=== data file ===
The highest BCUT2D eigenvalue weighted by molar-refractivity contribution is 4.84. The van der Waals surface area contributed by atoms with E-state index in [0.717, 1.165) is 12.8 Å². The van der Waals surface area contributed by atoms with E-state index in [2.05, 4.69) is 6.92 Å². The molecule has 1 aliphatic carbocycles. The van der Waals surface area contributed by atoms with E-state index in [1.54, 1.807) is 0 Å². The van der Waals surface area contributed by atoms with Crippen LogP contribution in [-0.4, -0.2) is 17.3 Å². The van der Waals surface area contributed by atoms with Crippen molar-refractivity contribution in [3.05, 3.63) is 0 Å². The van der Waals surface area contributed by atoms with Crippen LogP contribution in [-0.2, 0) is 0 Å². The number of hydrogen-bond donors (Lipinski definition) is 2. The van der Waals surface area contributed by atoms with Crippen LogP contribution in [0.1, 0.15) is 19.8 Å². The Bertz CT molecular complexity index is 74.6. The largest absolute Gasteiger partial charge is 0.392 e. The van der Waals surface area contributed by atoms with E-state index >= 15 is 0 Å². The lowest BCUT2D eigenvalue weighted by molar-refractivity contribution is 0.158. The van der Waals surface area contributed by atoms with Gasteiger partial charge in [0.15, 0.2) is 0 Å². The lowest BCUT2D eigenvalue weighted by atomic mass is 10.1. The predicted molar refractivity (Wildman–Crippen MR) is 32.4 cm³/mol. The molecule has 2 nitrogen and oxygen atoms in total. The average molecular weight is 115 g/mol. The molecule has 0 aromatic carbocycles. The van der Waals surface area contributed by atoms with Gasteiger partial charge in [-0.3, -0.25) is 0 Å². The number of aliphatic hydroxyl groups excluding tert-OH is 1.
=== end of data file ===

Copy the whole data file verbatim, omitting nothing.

The highest BCUT2D eigenvalue weighted by molar-refractivity contribution is 4.84. The van der Waals surface area contributed by atoms with E-state index in [0.717, 1.165) is 12.8 Å². The van der Waals surface area contributed by atoms with E-state index in [2.05, 4.69) is 6.92 Å². The molecule has 1 aliphatic carbocycles. The van der Waals surface area contributed by atoms with E-state index in [1.54, 1.807) is 0 Å². The van der Waals surface area contributed by atoms with Crippen LogP contribution in [-0.4, -0.2) is 17.3 Å². The van der Waals surface area contributed by atoms with Crippen molar-refractivity contribution in [3.05, 3.63) is 0 Å². The van der Waals surface area contributed by atoms with Crippen LogP contribution in [-0.2, 0) is 0 Å². The number of hydrogen-bond donors (Lipinski definition) is 2. The van der Waals surface area contributed by atoms with Crippen LogP contribution in [0.1, 0.15) is 19.8 Å². The Bertz CT molecular complexity index is 74.6. The largest absolute Gasteiger partial charge is 0.392 e. The van der Waals surface area contributed by atoms with E-state index >= 15 is 0 Å². The lowest BCUT2D eigenvalue weighted by molar-refractivity contribution is 0.158. The van der Waals surface area contributed by atoms with Gasteiger partial charge in [0.15, 0.2) is 0 Å². The lowest BCUT2D eigenvalue weighted by atomic mass is 10.1. The predicted molar refractivity (Wildman–Crippen MR) is 32.4 cm³/mol. The molecule has 2 nitrogen and oxygen atoms in total. The average molecular weight is 115 g/mol. The molecule has 0 aromatic carbocycles. The van der Waals surface area contributed by atoms with Gasteiger partial charge in [-0.3, -0.25) is 0 Å². The number of aliphatic hydroxyl groups excluding tert-OH is 1.